If I may be permitted a reversion to Marxism, I think it depends on how class-conscious the Australian bourgeoisie will be over the next couple of years.

    Paul, Maaate, feel free to revert and insist that all your friends do so as well. As long as you all subject the Australian populace to this sort of pseudo-scientific Marxist drivel, the Coalition will get itself elected with a Fordson tractor as its leader.

    Pity you couldn’t squeeze in the word “proletariat” somewhere though, it would have made your Marxist reversion submission more smarter.

    Posted by Whale Spinor on 2006 03 13 at 11:03 PM • permalink

  17. Fast forward all this about 6-12 months you’ll be hearing from nearly every corner of the MSM how Labor have their shit together and are a credible force ready to take government. Whoever steps in to take over from Beazley will be the new darling and should Bomber survive he will of course have undergone the “necessary changes” to make him a credible alternative PM.
    Second guessing the lefty MSM seems like ground hog day when it comes to watching them try to get their great-white-hopes across the line.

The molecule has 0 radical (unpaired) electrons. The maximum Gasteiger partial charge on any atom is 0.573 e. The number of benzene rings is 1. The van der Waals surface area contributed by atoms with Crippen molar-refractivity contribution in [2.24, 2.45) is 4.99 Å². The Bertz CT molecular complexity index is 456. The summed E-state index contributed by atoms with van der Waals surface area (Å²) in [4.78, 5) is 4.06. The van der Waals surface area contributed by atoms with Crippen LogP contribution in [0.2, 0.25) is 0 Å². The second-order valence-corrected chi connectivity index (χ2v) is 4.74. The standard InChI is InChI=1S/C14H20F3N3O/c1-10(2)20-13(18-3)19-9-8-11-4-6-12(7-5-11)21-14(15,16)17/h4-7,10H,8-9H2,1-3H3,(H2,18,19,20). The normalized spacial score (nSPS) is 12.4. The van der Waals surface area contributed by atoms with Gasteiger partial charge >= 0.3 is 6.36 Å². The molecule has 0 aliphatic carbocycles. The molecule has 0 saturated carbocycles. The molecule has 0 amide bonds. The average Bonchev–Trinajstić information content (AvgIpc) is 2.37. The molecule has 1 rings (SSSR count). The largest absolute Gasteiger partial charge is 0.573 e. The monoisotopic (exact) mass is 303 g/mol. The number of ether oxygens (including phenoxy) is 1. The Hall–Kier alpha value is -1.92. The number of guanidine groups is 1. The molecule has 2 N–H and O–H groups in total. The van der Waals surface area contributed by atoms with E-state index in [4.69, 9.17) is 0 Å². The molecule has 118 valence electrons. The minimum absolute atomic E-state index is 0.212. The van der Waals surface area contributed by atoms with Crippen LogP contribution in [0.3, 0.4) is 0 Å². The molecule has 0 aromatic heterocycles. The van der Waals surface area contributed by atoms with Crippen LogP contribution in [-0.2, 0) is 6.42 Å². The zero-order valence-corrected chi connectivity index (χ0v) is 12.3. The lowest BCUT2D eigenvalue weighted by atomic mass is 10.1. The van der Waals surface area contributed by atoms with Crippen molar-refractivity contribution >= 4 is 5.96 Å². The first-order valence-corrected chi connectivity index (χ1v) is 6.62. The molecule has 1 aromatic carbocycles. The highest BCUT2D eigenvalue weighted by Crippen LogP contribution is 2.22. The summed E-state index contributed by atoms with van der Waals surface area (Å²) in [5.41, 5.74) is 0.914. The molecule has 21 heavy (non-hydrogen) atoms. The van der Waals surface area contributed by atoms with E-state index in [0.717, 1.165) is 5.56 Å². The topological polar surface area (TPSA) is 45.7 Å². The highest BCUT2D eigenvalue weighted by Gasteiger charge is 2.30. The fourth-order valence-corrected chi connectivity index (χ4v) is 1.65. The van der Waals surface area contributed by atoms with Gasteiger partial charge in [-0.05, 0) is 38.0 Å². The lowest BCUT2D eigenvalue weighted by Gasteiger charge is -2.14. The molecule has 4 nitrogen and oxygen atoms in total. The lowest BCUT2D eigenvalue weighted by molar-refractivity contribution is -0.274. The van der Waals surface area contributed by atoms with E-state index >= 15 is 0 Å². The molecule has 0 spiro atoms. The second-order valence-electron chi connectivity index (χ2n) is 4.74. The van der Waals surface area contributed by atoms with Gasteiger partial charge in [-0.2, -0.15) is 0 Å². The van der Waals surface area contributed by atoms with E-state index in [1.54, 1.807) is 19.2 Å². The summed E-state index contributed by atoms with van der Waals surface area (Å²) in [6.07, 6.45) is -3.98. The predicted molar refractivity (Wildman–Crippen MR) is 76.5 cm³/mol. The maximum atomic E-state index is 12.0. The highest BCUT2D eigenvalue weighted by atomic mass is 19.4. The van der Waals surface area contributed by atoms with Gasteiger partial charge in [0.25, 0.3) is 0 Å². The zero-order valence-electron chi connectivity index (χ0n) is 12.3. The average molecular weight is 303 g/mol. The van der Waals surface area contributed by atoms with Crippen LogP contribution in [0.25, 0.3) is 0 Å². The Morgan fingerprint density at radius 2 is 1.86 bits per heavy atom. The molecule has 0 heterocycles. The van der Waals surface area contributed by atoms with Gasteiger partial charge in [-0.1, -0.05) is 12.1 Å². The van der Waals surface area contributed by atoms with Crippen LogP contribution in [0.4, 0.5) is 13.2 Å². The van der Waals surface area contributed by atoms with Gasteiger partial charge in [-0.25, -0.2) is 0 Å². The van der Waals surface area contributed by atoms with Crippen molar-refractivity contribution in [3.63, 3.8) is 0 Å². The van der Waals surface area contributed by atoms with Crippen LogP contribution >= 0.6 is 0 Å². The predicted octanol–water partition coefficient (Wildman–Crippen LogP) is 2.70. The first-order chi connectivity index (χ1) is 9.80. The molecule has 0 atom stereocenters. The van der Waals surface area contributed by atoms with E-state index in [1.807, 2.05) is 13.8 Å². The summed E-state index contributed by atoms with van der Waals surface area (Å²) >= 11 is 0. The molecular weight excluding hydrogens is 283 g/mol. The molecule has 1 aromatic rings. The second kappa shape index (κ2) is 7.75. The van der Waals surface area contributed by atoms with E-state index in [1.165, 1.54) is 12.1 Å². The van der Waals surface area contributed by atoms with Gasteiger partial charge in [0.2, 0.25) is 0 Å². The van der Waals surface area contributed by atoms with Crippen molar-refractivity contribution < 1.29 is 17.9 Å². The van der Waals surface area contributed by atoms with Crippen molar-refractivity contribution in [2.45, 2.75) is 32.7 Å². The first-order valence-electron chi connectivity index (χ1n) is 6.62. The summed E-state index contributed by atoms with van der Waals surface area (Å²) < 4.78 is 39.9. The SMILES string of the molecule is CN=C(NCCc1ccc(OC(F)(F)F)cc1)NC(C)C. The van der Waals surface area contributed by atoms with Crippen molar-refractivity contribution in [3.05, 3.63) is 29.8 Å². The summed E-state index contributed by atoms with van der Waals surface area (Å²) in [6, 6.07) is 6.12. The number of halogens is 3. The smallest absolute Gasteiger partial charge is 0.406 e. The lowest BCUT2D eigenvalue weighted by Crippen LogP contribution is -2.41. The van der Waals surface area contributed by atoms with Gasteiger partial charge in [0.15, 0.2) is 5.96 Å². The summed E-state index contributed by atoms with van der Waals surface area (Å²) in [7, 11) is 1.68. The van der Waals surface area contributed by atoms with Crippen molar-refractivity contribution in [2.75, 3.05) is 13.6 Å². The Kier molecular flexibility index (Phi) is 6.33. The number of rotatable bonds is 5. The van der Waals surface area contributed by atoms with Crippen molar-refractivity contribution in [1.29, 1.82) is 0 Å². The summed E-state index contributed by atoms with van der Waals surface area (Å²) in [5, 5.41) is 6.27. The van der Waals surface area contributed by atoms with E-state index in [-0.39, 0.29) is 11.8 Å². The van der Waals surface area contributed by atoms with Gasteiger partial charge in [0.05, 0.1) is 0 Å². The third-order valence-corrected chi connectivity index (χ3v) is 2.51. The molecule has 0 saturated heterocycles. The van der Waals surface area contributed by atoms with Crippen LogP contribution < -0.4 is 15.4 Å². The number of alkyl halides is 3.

Posted by Hank Reardon on 2006 03 13 at 11:09 PM • permalink

  18. As much as I hate the fat bastard, you have to admit that he’s one of the greatest assets the Libs have. Provided Kim is leader of the opposition, they will always be just that…. the opposition.

    Posted by Karl Fidel Adams-Kingston on 2006 03 13 at 11:10 PM • permalink

  19. The weird thing is that Beazley is closest of Labor leaders to the aspirants in matters like defence, the economy and the US alliance. Pity for Kim he’s a big windbag.

    Posted by slatts on 2006 03 13 at 11:17 PM • permalink

  20. I agree slatts, at heart he isn’t a bad bloke. He has the twin misfortune to have to work with a bunch of snakes in the grass, and an incumbent in Government who owns a value system very close to Bomber’s true self…
    The result is he can’t trust any of his colleagues, and he comes across as inconvincing whenever he tries to have a go at Howard.

    Posted by entropy on 2006 03 13 at 11:24 PM • permalink